Saturday, October 24, 2009

Jean-Marc Padovani - Jazz Angkor

Jean-Marc Padovani -saxophones;
Geoffroy de Masure -trombone;
Francois Thuillier -tuba;
Ramon Lopez -drums;
Alain Bruel -accordion;
L'Orchestre de Universite Royale des Beaux-Arts du Theatre National de Phnom-Penh.
Yun Khean: 2-string trebble violin;
Tuy Sovannara: 2-string bass violin;
Ing Wanna: 3-string crocidile citara;
Kao Dorivan: flute;
Soy Sareth: percussion;
Keo Sonan Kavei 21-bar trebble xylophone;
Suo Somali: flute, oboe;
Meas Sambo: 16-bar bass xylophone;

Recorded in Phnom-Penh, Cambodia from April 27 - May 04, 1997.

01. Solo flute [0:01:23.12]
02. La longue nuit [0:08:22.48]
03. Au bord du Toulé Sap [0:07:29.47]
04. L'écho de la foret [0:02:22.13]
05. L'eau dans la mare [0:05:44.37]
06. La danse des Lumas [0:05:01.05]
07. Samara [0:01:39.20]
08. Moi Pi Bei Boum [0:06:18.40]
09. Bay Khon Tchang Day [0:02:40.28]
10. L'image du park Khmer [0:03:47.57]
11. Hom Rong [0:05:54.05]
12. Soam Poong [0:02:27.40]

Saxophonist and major French Jazz composer, Jean-Marc Padovani, born at the start of the 1960s in Villeneuve-Les-Avignon and living in Nîmes, has always nourished his love of Jazz with southern feeling – incandescent lyricism, brassy tearing, melancholy, sensuality.
It was through the guitar, which he started playing when he was twelve, after 7 years studying the piano at the Conservatoire, that Jean-Marc Padovani took his first steps with southern music. For four years he devoured the scores of the greatest Brazilian composers and plunged into Flamenco. However a passion for Jazz steadily growing in him he decided to take up the saxophone. He did not however repudiate his taste for sunny music, for straight away he decided to join the group Cossi Anatz, which brings together twelve musicians and blends jazz and traditions from Africa and Occitanie.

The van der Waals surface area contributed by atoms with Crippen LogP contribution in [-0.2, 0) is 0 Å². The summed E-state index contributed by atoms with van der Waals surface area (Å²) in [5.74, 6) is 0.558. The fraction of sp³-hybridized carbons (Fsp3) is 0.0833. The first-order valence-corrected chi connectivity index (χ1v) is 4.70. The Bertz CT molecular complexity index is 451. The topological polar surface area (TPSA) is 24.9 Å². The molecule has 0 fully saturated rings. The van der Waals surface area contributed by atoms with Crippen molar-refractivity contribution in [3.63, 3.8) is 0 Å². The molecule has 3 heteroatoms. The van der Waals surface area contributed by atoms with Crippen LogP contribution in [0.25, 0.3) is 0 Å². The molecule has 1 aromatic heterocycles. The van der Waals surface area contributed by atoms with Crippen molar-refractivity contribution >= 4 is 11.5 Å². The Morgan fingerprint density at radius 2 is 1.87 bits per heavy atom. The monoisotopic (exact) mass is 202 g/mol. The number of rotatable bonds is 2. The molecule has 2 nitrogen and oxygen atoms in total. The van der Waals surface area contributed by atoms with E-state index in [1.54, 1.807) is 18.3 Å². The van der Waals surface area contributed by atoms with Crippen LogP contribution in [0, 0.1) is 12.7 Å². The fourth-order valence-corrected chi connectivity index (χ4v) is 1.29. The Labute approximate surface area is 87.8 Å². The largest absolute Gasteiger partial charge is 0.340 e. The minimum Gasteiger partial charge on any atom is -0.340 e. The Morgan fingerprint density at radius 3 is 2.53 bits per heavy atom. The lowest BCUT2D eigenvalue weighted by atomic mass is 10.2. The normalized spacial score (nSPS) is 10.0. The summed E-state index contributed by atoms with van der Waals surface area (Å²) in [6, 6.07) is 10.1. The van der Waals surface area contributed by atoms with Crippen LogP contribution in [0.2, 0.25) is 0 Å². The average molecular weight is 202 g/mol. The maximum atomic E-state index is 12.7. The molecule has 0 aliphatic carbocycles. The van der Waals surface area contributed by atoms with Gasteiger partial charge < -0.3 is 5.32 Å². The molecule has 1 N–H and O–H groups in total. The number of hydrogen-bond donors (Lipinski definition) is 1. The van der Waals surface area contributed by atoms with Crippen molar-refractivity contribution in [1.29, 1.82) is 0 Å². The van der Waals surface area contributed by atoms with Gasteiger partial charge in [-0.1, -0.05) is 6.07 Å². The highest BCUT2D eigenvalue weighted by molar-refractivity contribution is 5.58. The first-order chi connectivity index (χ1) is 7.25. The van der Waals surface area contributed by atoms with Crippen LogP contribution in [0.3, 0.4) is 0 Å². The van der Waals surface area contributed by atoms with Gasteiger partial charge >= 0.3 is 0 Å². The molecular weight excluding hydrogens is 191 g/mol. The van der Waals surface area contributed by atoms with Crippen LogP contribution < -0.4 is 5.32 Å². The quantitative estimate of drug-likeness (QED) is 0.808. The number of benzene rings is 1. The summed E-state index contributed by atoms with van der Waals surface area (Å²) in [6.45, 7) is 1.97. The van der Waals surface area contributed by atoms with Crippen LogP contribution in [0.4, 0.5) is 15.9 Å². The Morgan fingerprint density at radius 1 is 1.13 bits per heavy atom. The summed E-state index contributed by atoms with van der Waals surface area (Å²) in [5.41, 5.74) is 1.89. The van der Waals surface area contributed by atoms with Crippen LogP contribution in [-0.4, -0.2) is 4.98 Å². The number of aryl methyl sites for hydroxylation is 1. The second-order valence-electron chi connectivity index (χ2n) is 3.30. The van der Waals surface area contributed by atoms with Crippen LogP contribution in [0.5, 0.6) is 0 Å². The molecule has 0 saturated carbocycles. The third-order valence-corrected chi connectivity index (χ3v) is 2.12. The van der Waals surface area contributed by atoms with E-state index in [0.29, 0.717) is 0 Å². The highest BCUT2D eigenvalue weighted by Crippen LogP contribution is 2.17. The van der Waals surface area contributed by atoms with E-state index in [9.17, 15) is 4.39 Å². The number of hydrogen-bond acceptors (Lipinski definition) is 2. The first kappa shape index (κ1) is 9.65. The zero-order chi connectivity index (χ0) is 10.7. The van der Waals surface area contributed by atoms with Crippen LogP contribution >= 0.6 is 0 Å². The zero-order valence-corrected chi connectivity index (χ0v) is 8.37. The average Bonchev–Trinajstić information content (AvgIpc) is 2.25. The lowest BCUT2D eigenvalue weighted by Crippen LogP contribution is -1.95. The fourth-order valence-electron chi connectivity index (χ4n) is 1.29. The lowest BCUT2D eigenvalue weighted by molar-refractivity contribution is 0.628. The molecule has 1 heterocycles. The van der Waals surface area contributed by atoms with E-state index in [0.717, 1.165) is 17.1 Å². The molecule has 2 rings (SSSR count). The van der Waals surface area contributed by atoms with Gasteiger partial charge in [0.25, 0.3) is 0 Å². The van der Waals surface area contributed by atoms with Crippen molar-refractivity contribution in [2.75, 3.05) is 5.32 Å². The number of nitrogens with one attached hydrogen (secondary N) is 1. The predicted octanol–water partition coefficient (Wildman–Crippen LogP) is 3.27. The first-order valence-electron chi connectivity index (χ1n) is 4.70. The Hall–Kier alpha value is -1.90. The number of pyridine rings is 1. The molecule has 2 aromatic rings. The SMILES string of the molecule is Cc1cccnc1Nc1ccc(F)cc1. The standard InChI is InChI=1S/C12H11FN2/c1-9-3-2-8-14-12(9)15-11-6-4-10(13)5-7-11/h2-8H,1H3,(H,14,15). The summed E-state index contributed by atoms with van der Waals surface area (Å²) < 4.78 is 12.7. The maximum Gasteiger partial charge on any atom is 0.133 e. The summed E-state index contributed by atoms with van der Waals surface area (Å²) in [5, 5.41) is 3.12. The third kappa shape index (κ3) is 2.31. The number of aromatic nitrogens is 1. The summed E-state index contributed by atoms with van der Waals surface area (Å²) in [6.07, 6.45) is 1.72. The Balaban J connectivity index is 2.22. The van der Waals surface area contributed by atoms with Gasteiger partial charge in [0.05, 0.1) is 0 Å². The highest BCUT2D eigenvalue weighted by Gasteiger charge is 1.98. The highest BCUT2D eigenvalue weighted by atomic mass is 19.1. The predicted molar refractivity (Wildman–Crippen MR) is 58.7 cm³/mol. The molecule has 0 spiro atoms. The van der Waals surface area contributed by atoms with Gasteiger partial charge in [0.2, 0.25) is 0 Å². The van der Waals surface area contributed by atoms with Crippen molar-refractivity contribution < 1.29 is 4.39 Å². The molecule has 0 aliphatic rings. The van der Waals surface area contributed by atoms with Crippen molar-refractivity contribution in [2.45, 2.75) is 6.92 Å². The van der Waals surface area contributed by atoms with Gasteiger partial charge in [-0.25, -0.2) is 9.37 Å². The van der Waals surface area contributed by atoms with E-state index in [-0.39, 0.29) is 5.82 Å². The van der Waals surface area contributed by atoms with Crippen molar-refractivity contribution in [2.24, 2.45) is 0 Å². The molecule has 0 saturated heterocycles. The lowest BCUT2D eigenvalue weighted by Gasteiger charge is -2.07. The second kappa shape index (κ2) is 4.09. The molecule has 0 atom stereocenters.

The early 1980s saw the start of his personal experiments. In 1982 he formed a quartet with Philippe Deletrez (ts), Claude Barthélemy (gt) and Denis Fournier (dms). With this quartet he recorded a first album in 1983 with some choice guests: Henri Texier, Jean-Louis Ponthieux and Siegfried Kessler. The atmosphere was warm and joyful, the record peppered with feverish rhythms and spirited improvisations. In 1986, he recorded with Michel Godard, who had just been revealed by Marc Steckar’s Tubapack, for an intense tribute to Mediterranean music. The following year the two of them formed a quintet with Bobby Rangell (as, fl), Bruno Chevillon (b) and Jacques Mahieux (dms). For this formation Padovani wrote compositions linked to the Mediterranean universe and even went to Algeria to record One for Pablo.

Following his inspiration, as ever, he created in 1987 Tres Horas de sol, a show for “Banlieues Bleues”, which was subtitled Jazz-Flamenco and was a great success. Based on the rites of the Corrida, this show mingled texts by Picasso and Lorca, read by Enzo Cormann, playwright and director. He renewed this experience in 1989 with Le Rôdeur, based on a text by Enzo Cormann, and accompanied by a trio bringing together Gérard Marais on the guitar and Youval Micenmacher on percussion. The experience was completed by the homage that Padovani decided to render to Mingus with his album Mingus Cuernavaca (Label Bleu, 1992) where Enzo Cormann recounts the last hours of the brilliant double-bassist-composer.
From 1993 Padovani directed a Brass Band, the Minotaure Jazz Orchestra, in a creation born in September at the Arles Feria: ten brass instruments revisit the paso-doble and recover the luminous accents of Feria (annual fairs in the south of France) music. He then came back to the quartet and recorded Nocturne in 1994 on Label Bleu.

Interview (in Italian):